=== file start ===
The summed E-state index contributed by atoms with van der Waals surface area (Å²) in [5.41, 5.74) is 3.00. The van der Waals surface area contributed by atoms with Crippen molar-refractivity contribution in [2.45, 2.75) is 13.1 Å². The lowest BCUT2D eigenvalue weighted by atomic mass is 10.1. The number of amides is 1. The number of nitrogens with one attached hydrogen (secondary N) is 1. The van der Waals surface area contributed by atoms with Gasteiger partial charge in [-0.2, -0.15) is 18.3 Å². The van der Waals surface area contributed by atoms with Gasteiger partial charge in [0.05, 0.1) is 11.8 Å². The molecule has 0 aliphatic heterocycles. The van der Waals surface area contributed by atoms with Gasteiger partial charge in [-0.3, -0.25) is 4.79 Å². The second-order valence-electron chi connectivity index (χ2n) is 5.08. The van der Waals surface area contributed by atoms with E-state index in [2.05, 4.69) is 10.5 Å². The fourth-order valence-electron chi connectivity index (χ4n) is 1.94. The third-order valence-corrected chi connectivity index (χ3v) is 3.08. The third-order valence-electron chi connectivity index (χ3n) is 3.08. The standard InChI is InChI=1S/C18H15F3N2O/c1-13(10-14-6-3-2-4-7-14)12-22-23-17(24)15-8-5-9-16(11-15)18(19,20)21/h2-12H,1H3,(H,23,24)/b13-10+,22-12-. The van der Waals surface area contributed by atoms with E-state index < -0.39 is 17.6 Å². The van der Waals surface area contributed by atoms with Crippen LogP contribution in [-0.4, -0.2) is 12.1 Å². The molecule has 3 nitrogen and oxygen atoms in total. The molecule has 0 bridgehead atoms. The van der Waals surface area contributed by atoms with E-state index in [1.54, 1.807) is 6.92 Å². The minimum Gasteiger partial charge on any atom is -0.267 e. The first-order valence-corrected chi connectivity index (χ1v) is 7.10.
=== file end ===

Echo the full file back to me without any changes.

The summed E-state index contributed by atoms with van der Waals surface area (Å²) in [5.41, 5.74) is 3.00. The van der Waals surface area contributed by atoms with Crippen molar-refractivity contribution in [2.45, 2.75) is 13.1 Å². The lowest BCUT2D eigenvalue weighted by atomic mass is 10.1. The number of amides is 1. The number of nitrogens with one attached hydrogen (secondary N) is 1. The van der Waals surface area contributed by atoms with Gasteiger partial charge in [-0.2, -0.15) is 18.3 Å². The van der Waals surface area contributed by atoms with Gasteiger partial charge in [0.05, 0.1) is 11.8 Å². The molecule has 0 aliphatic heterocycles. The van der Waals surface area contributed by atoms with Gasteiger partial charge in [-0.3, -0.25) is 4.79 Å². The second-order valence-electron chi connectivity index (χ2n) is 5.08. The van der Waals surface area contributed by atoms with E-state index in [2.05, 4.69) is 10.5 Å². The fourth-order valence-electron chi connectivity index (χ4n) is 1.94. The third-order valence-corrected chi connectivity index (χ3v) is 3.08. The third-order valence-electron chi connectivity index (χ3n) is 3.08. The standard InChI is InChI=1S/C18H15F3N2O/c1-13(10-14-6-3-2-4-7-14)12-22-23-17(24)15-8-5-9-16(11-15)18(19,20)21/h2-12H,1H3,(H,23,24)/b13-10+,22-12-. The van der Waals surface area contributed by atoms with E-state index < -0.39 is 17.6 Å². The van der Waals surface area contributed by atoms with Crippen LogP contribution in [-0.4, -0.2) is 12.1 Å². The molecule has 3 nitrogen and oxygen atoms in total. The molecule has 0 bridgehead atoms. The van der Waals surface area contributed by atoms with E-state index in [1.54, 1.807) is 6.92 Å². The minimum Gasteiger partial charge on any atom is -0.267 e. The first-order valence-corrected chi connectivity index (χ1v) is 7.10.